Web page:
Pull up and Pull Down refer to pulling a signal up to a reference voltage, and pulling down refers to pulling a signal to ground. Each has different wiring because they are on opposite sides of the switch. That’s why you have been asked for your schematic/wiring diagram.
On the Jetson Nano, like the Raspberry Pi, there are built in Pull up and Pull down resistors which internalize the actual resistor itself. On the Raspberry Pi, the direction (pull up, pull down) are programmable in user space, on the Jetson Nano they are setup in the device tree and not easily accessible at run time. Therefore you need to pick your method and wire the switch accordingly.
As we talked about before, wired and programmed properly you probably don’t need to add an external resistor on a properly selected pin. However, for people who might make a mistake and program the pin as output instead of input ( I believe most programmers have been guilty of this sometime in their career), or select the wrong pull up/pull down, an extra external resistor is added so it doesn’t short out the pin.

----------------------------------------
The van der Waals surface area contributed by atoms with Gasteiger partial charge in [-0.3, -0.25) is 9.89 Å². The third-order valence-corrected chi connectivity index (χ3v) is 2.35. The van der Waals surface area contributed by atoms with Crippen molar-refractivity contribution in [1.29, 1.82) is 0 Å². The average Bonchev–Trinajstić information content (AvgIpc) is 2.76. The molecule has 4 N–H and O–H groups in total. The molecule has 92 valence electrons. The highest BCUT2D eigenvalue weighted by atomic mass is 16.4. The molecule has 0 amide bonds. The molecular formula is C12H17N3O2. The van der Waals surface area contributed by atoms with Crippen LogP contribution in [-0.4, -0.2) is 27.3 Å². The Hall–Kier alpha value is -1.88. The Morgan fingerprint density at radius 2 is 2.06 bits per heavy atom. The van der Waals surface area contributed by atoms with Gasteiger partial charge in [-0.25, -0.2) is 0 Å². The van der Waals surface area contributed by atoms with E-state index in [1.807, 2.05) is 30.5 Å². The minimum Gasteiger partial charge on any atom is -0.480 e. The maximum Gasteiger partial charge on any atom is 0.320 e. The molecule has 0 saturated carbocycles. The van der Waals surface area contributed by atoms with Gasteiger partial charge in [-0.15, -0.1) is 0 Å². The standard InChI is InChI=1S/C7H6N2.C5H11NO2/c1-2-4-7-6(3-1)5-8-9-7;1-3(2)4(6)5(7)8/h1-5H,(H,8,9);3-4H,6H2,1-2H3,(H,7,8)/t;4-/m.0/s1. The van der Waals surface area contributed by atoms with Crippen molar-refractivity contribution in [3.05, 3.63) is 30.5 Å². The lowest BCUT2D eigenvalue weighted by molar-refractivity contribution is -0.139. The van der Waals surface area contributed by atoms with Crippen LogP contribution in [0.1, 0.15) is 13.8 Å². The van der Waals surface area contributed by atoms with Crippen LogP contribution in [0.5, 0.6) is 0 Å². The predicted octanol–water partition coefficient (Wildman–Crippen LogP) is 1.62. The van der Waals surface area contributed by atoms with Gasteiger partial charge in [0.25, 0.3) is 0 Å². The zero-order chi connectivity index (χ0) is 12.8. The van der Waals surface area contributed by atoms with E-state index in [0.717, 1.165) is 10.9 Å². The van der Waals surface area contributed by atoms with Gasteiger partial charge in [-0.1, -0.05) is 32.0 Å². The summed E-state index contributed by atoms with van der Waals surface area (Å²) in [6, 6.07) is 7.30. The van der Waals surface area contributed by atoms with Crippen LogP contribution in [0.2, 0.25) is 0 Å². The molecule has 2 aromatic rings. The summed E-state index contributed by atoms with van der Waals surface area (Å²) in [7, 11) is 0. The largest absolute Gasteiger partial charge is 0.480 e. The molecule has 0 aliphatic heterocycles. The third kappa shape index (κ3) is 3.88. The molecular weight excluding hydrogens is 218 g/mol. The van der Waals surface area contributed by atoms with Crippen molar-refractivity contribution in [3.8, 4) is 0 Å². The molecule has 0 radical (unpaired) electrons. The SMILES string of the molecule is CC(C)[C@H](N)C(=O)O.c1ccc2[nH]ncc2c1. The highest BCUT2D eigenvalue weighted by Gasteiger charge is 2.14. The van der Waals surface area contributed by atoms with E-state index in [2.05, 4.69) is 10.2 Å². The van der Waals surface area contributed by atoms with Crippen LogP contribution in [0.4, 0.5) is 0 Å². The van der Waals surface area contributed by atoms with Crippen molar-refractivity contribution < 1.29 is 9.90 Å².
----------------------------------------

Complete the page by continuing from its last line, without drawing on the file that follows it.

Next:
Here’s a good explanation of the pull up/pull down concept on the RPI:
From the video, the 10K Ω R1 resistor is the one that we are talking about as the built-in 100K Ω resistor of the Jetson. It’s built in to the board, you don’t need to add it externally. The R2 1K Ω resistor is the protector resistor we’ve been talking about. The value is probably a little high for the Jetson, you may have to lower it in application.